Currently, there are various investigations in this framework. For example, the article by Leonardo Gabriel and Paula Gabriela Rodríguez-Zoya published in the journal Palabra Clave (In English: Key Word) show how communication and social interaction processes can distort or hinder social representations and social communication in the dual-link theory
Also, there are other types of explorations. For example, those focused on proposals for intervention in dual-link situations in teacher-student interactions. This idea is presented by García-Castro, Saneleuterio, and García Ramos in the journal Psicología y Educación: Presente y Futuro (In English: Psychology and Education: Present and Future).
Anyone can receive toxic contradictory messages. Keep in mind that they can be recurring and have implicit contents that confuse, block, and can lead to:
- Feelings of danger. It confuses people and they’re never sure of where they stand because they’re divided between the two messages.
- Guilt. For thinking they’re not doing the right thing.
- Anxiety disorders. For not knowing what to do and anticipating the future.
- Toxic relationships. After remaining passive when confronted with those in power; not realizing that a dual-link is on the works.
People who generate these types of messages are also affected, neither are their desires satisfied nor their needs met. Similarly, for the dual-link to happen, a relationship must be significant. This is because the disappointment of failed expectations may be deeper.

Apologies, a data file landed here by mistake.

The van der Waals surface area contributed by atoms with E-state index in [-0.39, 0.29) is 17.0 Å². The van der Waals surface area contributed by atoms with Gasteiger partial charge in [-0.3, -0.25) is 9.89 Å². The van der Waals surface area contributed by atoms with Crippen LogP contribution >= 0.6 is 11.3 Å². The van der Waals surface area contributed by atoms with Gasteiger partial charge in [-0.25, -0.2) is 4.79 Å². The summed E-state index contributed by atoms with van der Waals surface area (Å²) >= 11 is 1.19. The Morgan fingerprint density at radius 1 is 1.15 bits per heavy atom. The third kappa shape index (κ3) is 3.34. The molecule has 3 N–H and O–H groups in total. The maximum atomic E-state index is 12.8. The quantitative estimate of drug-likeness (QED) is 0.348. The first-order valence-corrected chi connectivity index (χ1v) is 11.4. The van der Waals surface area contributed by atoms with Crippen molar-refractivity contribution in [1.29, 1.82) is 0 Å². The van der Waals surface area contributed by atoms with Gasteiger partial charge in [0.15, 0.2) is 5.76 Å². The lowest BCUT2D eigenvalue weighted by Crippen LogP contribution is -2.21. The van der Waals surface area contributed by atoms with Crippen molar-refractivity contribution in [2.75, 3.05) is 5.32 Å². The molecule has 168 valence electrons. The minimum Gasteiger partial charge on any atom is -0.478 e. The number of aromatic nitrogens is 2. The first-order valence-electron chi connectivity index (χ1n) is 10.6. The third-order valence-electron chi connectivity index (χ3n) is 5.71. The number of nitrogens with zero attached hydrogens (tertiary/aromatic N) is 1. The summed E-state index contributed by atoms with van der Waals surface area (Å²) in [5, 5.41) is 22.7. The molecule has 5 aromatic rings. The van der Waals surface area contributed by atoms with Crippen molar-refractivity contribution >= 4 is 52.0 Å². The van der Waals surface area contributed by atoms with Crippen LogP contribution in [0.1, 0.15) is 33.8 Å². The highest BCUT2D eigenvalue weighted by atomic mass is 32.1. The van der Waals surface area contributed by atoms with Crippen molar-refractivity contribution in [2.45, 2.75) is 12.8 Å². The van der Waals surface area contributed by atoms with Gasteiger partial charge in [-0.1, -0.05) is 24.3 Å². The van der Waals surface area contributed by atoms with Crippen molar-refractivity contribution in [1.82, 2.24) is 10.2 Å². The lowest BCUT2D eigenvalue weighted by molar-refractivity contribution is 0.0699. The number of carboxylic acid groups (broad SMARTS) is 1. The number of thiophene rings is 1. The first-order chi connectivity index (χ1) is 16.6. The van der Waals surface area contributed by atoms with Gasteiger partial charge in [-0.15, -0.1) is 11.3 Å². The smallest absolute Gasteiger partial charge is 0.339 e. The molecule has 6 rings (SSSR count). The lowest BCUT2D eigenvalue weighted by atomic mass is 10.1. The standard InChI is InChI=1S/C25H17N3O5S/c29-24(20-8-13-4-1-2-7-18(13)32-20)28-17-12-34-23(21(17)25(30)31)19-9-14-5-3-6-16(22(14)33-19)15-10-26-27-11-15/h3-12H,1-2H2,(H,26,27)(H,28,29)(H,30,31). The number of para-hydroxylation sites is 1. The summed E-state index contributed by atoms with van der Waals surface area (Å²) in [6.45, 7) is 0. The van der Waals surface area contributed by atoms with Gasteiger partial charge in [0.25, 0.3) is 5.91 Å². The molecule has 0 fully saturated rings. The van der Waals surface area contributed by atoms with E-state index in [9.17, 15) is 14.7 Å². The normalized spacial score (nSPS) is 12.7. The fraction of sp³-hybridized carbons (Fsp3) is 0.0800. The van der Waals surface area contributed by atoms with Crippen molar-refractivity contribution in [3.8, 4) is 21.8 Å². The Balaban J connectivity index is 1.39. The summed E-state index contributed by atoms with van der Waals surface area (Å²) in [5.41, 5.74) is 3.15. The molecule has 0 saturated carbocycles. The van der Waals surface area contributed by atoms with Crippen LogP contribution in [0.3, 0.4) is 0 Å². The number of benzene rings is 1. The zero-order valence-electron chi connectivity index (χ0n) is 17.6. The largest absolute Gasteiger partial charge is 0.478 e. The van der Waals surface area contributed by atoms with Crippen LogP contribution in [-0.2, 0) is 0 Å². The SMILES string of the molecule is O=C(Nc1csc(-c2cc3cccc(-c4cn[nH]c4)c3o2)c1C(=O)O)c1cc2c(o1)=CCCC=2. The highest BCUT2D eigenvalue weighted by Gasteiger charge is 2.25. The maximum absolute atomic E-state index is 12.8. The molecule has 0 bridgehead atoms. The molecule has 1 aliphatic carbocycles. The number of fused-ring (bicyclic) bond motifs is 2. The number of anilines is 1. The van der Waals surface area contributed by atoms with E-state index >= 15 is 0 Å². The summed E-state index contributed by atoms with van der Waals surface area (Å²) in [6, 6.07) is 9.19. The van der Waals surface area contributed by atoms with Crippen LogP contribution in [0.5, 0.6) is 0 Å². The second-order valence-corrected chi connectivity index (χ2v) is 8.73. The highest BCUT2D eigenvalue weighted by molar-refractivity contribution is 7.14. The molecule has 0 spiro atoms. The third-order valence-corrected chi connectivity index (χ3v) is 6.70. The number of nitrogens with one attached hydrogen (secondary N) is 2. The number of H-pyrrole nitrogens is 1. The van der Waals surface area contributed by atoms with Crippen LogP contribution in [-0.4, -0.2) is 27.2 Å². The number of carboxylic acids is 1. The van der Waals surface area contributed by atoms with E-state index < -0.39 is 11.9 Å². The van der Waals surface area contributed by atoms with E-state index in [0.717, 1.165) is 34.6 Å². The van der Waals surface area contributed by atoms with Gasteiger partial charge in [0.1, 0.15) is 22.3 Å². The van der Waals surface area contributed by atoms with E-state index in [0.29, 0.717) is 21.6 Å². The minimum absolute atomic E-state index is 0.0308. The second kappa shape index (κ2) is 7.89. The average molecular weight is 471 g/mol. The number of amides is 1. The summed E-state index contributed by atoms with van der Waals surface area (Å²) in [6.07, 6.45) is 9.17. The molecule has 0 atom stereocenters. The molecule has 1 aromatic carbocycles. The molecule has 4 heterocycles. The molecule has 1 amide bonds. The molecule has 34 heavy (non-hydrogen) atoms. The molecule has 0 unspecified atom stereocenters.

One example of this type of message happens when a mother communicates love to her offspring while rejecting them somehow. Another example is when one partner says something along the lines of “Do whatever you want” or “Fine” to their significant other. Also, when you say you trust someone and, yet, maintain a vigilant attitude at all times.
In short, the very demand that’s manifested in the message makes it impossible to know which way to go in these situations. Thus, the conflicting messages will cause discomfort to both parties, but particularly in the person who sends the messages. This is because it’ll be very difficult for them to get the response they want. The receiver just won’t know what to do.It might interest you...
All cited sources were thoroughly reviewed by our team to ensure their quality, reliability, currency, and validity. The bibliography of this article was considered reliable and of academic or scientific accuracy.
Aguerre, M. C. (s.f). Mensaje Contradictorio.
Bateson, G. (1984). La nueva comunicación. Barcelona: Kairós.
Bateson, G., & Ruesch, J. (1984). Comunicación: la matriz social de la psiquiatría. Barcelona: Paidós.
Gracía-Castro A., Saneleuterio, e., & García-Ramos, F. (2016). Descripción y propuesta de intervención en las situaciones de doble vínculo en las interacciones metalingüísticas entre profesor y alumnno. Revista Psicología y Educación: Presente y Futuro, de Alicante.
Rodríguez-Zoya, L.G, & Rodríguez Zoya, P.G. (2015). El doble vínculo entre representaciones sociales y comunicación social. Palabra clave, 18 (3), 905-937.